Recently, we've been hearing a lot of buzz over how the "non-traditional student' is quickly becoming the new norm. Mission-based organizations and career-focused education providers are taking the helm to compile and disseminate information and profiles for this burgeoning archetype. We analyzed the key insights from two 2016 surveys on the modern-day learner: Barnes & Noble College Insights platform's report "Achieving Success for Non-traditional Students: Exploring the Changing Face of Today's Student Population," and Penn Foster's survey of 100,000+ high school, college, and career school students. Below we explore the key trends illustrated from these surveys, and why it makes a lot of sense to start seriously considering their needs when building education solutions for the upcoming generation:
Their Primary Motivation is Career Success: Over half of the recipients in the Barnes & Noble survey described themselves as academically successful, motivated, or optimistic. The number one reason non-traditional student enroll in college is for career preparation, specifically to build applicable skills to land a job post-graduation. Likewise, over 55% of Penn Foster students cited getting a job or obtaining a better job as their primary motivations for enrolling.
They Balance Many External Responsibilities: Non-traditional students face many external responsibilities in addition to pursuing their education. About 50% of Penn Foster students reported having children, along with 25% of respondents from the Barnes & Noble survey. Additionally, the majority of Penn Foster students have jobs - many of whom are employed full-time.
The Cost of Education is a Major Concern: Another major challenge facing non-traditional learners is the cost of education. The majority of respondents to the Barnes & Noble survey listed finances as their top challenge. Likewise, half of Penn Foster make less than 30k a year and 61% are completely responsible for their tuition. These financial burdens can, in turn, lead to broader barriers for students as it relates to the time they can devote to their studies, their ability to purchasing textbooks, the number of credits students can take at a time, and the chances of graduating on-time.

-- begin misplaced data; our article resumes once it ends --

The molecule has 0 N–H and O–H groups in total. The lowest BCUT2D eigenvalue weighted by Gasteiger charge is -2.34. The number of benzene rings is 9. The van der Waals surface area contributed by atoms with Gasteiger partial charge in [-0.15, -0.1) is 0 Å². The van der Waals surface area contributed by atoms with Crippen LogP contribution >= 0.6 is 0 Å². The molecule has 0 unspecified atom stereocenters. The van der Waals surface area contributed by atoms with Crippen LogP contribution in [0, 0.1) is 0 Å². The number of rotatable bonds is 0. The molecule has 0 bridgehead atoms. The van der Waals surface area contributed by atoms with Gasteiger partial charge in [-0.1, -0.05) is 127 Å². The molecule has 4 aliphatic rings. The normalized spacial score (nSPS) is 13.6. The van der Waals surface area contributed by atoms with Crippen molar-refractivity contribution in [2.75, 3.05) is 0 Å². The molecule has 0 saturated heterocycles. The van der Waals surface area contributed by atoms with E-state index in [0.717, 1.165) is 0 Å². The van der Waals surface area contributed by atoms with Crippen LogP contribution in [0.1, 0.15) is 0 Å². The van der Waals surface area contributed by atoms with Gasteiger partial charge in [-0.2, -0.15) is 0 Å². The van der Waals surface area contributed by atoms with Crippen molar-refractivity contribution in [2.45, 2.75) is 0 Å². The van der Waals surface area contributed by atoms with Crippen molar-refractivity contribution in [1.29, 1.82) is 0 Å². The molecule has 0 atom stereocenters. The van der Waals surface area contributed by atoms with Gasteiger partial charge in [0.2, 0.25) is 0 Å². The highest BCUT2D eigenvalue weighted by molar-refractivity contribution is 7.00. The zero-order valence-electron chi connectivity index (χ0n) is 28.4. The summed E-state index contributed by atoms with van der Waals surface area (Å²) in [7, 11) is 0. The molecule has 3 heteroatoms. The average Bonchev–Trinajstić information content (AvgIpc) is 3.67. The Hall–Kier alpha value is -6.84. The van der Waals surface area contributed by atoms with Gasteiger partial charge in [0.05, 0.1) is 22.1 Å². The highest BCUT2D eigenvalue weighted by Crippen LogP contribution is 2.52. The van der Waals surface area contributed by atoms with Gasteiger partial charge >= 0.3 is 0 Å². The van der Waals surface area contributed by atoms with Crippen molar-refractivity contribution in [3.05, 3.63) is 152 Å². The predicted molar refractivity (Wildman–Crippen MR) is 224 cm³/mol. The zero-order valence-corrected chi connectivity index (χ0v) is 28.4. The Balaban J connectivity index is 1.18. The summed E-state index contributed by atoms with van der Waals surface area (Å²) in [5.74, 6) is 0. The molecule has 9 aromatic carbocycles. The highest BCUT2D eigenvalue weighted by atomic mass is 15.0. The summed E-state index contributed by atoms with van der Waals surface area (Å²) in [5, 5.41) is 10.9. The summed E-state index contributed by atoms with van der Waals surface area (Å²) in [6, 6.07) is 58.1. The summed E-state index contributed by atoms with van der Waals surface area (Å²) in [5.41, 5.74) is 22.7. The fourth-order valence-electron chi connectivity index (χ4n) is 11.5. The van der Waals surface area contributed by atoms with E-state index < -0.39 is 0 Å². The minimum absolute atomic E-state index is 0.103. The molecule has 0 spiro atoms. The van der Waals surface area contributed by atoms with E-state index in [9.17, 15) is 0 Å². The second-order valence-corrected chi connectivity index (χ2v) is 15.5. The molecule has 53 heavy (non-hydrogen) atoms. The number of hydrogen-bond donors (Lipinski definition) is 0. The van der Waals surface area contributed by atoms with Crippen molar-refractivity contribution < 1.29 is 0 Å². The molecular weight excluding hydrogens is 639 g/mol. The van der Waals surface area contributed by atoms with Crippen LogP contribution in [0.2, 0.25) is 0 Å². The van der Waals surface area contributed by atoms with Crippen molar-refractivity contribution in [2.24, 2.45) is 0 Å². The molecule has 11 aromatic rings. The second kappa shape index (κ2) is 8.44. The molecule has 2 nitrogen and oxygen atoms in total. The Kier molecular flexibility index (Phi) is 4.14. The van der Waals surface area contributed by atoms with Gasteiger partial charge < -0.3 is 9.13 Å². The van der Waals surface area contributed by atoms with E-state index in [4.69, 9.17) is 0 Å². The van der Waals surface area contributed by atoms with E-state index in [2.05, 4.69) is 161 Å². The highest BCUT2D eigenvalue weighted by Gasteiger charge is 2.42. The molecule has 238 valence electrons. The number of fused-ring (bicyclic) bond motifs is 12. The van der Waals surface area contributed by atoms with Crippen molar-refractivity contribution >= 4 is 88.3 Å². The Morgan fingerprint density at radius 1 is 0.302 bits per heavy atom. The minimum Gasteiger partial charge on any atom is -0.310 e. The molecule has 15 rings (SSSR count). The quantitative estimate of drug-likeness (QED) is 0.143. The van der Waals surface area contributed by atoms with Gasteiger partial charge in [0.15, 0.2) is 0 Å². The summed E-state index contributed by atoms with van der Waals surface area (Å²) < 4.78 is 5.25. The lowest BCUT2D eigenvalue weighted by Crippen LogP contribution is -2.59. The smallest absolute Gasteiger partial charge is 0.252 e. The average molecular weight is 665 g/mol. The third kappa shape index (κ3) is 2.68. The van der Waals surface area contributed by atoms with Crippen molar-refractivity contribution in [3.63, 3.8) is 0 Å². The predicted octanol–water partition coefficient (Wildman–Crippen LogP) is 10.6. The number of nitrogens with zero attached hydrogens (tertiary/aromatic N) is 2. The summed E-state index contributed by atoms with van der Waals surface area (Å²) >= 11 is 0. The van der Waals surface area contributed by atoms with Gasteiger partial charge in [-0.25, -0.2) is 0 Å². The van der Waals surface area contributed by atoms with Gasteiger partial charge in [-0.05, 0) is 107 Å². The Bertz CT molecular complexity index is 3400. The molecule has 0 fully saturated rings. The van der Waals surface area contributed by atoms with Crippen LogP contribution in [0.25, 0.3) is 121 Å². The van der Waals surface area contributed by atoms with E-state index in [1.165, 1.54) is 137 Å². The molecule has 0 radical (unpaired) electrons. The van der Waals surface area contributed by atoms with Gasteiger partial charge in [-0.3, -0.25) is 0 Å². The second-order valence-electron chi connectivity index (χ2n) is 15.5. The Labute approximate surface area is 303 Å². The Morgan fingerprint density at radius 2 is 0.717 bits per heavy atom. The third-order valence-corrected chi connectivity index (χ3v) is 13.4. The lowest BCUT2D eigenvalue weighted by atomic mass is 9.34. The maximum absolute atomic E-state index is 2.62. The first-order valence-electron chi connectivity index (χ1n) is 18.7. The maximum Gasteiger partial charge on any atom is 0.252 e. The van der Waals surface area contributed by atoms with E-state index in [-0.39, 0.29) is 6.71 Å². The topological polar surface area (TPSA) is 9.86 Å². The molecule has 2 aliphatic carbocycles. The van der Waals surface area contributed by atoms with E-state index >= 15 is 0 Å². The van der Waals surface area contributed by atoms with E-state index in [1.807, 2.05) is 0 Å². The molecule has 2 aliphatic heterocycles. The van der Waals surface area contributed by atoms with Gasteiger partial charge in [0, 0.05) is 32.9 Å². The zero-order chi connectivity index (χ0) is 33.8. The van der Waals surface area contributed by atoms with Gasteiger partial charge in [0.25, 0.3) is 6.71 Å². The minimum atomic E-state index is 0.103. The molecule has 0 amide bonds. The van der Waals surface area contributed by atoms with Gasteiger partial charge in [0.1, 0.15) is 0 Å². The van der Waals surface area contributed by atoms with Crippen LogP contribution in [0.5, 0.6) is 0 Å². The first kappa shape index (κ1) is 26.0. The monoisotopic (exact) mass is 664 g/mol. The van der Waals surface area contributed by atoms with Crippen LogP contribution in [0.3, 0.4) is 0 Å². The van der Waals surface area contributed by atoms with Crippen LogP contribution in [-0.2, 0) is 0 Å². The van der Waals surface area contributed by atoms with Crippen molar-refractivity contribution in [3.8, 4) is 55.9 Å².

They Prefer Flexible Learning Options: Unsurprising given the myriad external commitments non-traditional students face, they prefer flexible learning options as part of their studies and are very comfortable using technology to enable this. Over 70% of respondents in the Barnes & Noble survey said they are moderately or very comfortable with digital options. Moreover, many students saw online learning as a way to alleviate their external challenges: 54% of Penn Foster students preferred reported online education works better with their family commitments, 31% said it helped balance their work/professional commitments, and overall 58% said it was most suitable for their schedule. The self-paced element of online learning is also an essential element for nontraditional learners, with 73% of Penn Foster students choosing to student online for the ability to complete their work at their own pace.
So What Do We Take Away from All of This?
As the above learnings illustrate, while non-traditional students do have some similarities to traditional students, it's crucial for educators to understand the differences between these students and traditional learners. This requires looking through a larger lens, piecing together the patchwork of challenges, needs, motivations, and personal struggles our modern cohort experiences today. From here, we can begin examining how our current education system can better meet today's student population, they will continue to propel us forward to build more supportive, flexible, and affordable education solutions.
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